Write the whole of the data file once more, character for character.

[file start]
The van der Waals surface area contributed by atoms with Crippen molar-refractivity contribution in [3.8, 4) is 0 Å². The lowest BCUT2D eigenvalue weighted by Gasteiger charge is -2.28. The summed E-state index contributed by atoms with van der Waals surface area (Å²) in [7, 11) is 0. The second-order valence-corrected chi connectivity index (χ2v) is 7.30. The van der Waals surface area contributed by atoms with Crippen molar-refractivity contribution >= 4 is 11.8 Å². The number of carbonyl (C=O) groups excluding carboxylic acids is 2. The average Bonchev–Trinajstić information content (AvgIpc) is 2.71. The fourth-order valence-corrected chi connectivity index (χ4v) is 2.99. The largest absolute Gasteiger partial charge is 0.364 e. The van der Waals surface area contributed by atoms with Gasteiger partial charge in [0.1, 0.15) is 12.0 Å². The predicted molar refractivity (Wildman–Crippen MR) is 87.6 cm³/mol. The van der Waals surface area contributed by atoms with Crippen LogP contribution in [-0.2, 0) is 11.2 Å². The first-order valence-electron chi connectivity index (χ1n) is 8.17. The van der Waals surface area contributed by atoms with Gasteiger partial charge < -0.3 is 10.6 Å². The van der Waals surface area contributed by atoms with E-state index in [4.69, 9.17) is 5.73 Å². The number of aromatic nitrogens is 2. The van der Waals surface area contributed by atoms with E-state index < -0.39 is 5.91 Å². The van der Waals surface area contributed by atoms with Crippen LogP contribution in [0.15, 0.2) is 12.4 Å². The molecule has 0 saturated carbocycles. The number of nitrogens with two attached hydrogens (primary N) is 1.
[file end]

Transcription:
The van der Waals surface area contributed by atoms with Crippen molar-refractivity contribution in [3.8, 4) is 0 Å². The lowest BCUT2D eigenvalue weighted by Gasteiger charge is -2.28. The summed E-state index contributed by atoms with van der Waals surface area (Å²) in [7, 11) is 0. The second-order valence-corrected chi connectivity index (χ2v) is 7.30. The van der Waals surface area contributed by atoms with Crippen molar-refractivity contribution >= 4 is 11.8 Å². The number of carbonyl (C=O) groups excluding carboxylic acids is 2. The average Bonchev–Trinajstić information content (AvgIpc) is 2.71. The fourth-order valence-corrected chi connectivity index (χ4v) is 2.99. The largest absolute Gasteiger partial charge is 0.364 e. The van der Waals surface area contributed by atoms with Gasteiger partial charge in [0.1, 0.15) is 12.0 Å². The predicted molar refractivity (Wildman–Crippen MR) is 87.6 cm³/mol. The van der Waals surface area contributed by atoms with Crippen LogP contribution in [-0.2, 0) is 11.2 Å². The first-order valence-electron chi connectivity index (χ1n) is 8.17. The van der Waals surface area contributed by atoms with Gasteiger partial charge < -0.3 is 10.6 Å². The van der Waals surface area contributed by atoms with E-state index in [4.69, 9.17) is 5.73 Å². The number of aromatic nitrogens is 2. The van der Waals surface area contributed by atoms with E-state index < -0.39 is 5.91 Å². The van der Waals surface area contributed by atoms with Crippen LogP contribution in [0.15, 0.2) is 12.4 Å². The molecule has 0 saturated carbocycles. The number of nitrogens with two attached hydrogens (primary N) is 1.